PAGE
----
• the whirlpool sign refers to a lamellated mass with concentric layering just cephalad to the testis representing the coiled spermatic cord components 13
      • typically visualized using a longitudinal and/or oblique transducer orientation, tilting the imaging plane to visualize course of the spermatic cord
    • twisting or whirling may also be appreciated on color or power Doppler 5
  • altered blood flow
    • incomplete torsion
    • complete torsion
      • an absence of blood flow in both the testis and epididymis
  • increase in the size of the testis and epididymis
  • homogeneous echotexture
    • early finding, before necrosis
  • heterogeneous echotexture
    • a late finding (after 24 hours), implies necrosis
    • hypoechoic regions represent necrosis
    • hyperechoic regions represent hemorrhage (if the testis is reperfused)
  • reactive hydrocele
  • reactive thickening of the scrotal skin with hyperemia and increased flow on color Doppler examination 2
  • peripheral testicular neovascularization
    • only seen after a number of days and represents recruiting and enlargement of small peripheral collaterals
    • only peripheral and patchy portions of the testis are perfused 2

It is important to realize that epididymo-orchitis can closely mimic the appearances of torsion as well as spontaneously detorted testis (see differential diagnosis below). The only way to exclude torsion from the differential is if changes are entirely confined to the epididymis with a completely normal testis 2.

Tc-99m pertechnetate

  • sensitivity of the exam is 80-90%
  • dynamic flow imaging at 2-5 second intervals for 1 minute in the vascular phase
  • 5-minute intervals for tissue phase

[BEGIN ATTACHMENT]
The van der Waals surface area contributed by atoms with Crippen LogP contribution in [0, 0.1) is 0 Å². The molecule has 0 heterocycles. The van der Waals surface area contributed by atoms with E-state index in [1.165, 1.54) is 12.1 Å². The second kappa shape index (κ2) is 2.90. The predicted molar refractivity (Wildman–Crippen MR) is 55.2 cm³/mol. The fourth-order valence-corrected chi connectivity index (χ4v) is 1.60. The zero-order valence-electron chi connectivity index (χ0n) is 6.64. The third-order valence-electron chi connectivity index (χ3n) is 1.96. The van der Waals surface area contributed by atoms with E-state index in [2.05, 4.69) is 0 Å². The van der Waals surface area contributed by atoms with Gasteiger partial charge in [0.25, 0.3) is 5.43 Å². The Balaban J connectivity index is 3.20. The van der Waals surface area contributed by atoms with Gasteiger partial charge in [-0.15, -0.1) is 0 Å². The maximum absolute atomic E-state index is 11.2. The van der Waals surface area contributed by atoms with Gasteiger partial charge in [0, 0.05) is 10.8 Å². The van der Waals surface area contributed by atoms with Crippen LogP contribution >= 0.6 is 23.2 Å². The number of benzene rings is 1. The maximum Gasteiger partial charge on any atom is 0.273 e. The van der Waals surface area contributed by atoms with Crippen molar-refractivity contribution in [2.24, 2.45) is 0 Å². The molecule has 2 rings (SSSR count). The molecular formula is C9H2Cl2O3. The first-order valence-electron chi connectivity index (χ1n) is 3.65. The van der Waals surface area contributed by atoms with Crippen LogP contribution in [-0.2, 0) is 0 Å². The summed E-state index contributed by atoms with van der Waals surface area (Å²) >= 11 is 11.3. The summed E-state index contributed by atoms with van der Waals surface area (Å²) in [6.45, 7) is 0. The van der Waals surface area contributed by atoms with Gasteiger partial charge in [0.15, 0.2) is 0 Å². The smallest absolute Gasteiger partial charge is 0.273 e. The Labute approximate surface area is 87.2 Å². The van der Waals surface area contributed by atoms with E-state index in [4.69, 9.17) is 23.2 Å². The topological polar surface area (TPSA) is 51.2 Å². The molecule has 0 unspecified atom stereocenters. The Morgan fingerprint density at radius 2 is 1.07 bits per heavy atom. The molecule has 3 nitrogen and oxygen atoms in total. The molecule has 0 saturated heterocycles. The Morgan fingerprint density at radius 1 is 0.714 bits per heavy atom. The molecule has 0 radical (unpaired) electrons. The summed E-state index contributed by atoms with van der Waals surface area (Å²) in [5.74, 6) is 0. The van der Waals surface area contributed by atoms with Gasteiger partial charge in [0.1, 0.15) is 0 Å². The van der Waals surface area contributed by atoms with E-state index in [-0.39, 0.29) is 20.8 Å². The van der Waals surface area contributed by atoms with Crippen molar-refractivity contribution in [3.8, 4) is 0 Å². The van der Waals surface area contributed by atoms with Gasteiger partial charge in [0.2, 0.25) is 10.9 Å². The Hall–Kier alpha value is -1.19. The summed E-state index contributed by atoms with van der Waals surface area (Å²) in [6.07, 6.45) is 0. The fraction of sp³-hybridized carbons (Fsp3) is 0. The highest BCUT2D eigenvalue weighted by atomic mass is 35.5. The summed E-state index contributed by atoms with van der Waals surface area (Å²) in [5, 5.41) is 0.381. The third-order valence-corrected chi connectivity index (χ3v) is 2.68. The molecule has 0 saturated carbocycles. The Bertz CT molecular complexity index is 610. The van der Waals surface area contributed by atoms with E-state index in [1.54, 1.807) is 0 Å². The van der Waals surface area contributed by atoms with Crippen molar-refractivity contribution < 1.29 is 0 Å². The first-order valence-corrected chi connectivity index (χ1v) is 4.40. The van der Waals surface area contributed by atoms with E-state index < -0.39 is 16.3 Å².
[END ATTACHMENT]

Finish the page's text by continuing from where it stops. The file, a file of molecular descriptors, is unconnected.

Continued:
The key to successful treatment is rapid diagnosis and surgical intervention. If diagnosed early enough, the testis can be detorted with little damage. If the testis has necrosed, then orchiectomy is required.

Likelihood of salvage of the testis is directly related to the time between onset and detorsion (whether it be surgical or spontaneous) 3:

  • <6 hours: ~100% salvage
  • 6-12 hours: 50%
  • 12-24 hours: 20%

As intermittent testicular torsion ultimately may progress to acute infarction, elective testicular fixation may be indicated and has demonstrated excellent results in smaller series 6,7.

General imaging differentials include:

  • epididymo-orchitis can mimic both
    • torsed testis due to increased intra-testicular pressure
    • spontaneous detorsion with reactive hyperemia
  • testicular abscess
    • avascular heterogeneous areas of the testis
  • testicular tumors
    • enlarged heterogeneous testis
    • usually, flow is present, but some areas may be necrosed and thus avascular
  • torsion of the epididymal appendix
    • this is more of a clinical differential diagnosis
    • testis and epididymis are normal
    • small pedunculated avascular nodule may be seen (very tender)
  • acute idiopathic scrotal edema
    • scrotal wall swelling and edema is characteristic
    • can be unilateral or bilateral
    • marked hypervascularity of the thickened scrotal wall gives rise to the fountain sign on color Doppler ultrasound
    • testis and epididymis are normal in appearance
  • testicular trauma
  • hernia complications
  • tension hydrocele
    • rare cause of testicular ischemia thought to be secondary to hydrostatic pressure elevating intra-tunical pressure with compression of vasculature and restriction of flow 11
    • reversibility of the hemodynamic perturbation after evacuation of the collection and the absence of torsion are suggestive 12